Can Economic Perception Surveys Improve Macroeconomic Forecasting in Chile?
Mario Marcel () and
Carlos A. Medel ()
Working Papers Central Bank of Chile from Central Bank of Chile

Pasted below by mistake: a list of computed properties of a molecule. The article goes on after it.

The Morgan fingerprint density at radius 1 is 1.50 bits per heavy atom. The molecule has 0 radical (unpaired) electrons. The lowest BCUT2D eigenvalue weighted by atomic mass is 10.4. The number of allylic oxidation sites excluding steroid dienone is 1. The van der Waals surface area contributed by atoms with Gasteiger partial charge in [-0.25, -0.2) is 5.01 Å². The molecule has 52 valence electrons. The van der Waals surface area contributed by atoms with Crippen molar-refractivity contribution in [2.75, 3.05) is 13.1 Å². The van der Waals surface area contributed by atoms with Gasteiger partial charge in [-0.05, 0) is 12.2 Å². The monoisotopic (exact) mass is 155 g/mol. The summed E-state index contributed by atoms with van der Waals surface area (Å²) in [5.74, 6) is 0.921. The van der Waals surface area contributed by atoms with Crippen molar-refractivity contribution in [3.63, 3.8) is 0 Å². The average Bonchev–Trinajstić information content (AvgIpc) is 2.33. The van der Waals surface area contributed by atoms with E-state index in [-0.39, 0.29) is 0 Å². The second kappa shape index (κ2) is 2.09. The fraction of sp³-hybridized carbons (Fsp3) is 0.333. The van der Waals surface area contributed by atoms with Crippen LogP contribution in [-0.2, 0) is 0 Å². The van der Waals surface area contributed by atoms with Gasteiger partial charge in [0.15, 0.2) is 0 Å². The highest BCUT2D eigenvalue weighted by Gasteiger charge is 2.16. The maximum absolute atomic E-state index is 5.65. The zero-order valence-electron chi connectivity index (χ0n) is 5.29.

This paper focuses on the value of five economic perceptions surveys for macroeconomic forecasting in Chile. We compare their main features in terms of timing, representativeness, questionnaires, and aggregation of responses. We note the shortcomings of composite indices that combine questions with different focus and time perspective and propose instead eight alternative measures distinguishing between current sentiment/future expectations and between personal/country-wide perceptions. Our results suggest that future and country-wide perceptions are formed with distinct information from personal and current sentiment, and the latter are somewhat affected by the former. When turning to the ability of the existing and alternative measures to contribute to macro-aggregates forecasting, we find a rather strong relationship between personal and aggregate perceptions, consumption actions and actual consumption, especially of durables, outpacing the predictive ability of the existing synthetic indicator. On the business side, the predictive value of surveys seems to be stronger for employment than for investment, while employment and investment seem to Grangercause personal sentiment/expectations. This suggests that while broad perceptions tend to be shaped by independent information, the assessment of the own situation is reassured through actual employment and investment actions. The low ability of economic perception measures to predict investment behavior, in turn, confirms that investment actions are far more complex and projectspecific to be captured by responses to rather broad questions. In all, while surveys of economic perceptions are a rich source of information, it is necessary to select the surveys and questions that are more revealing of present and prospective behavior.
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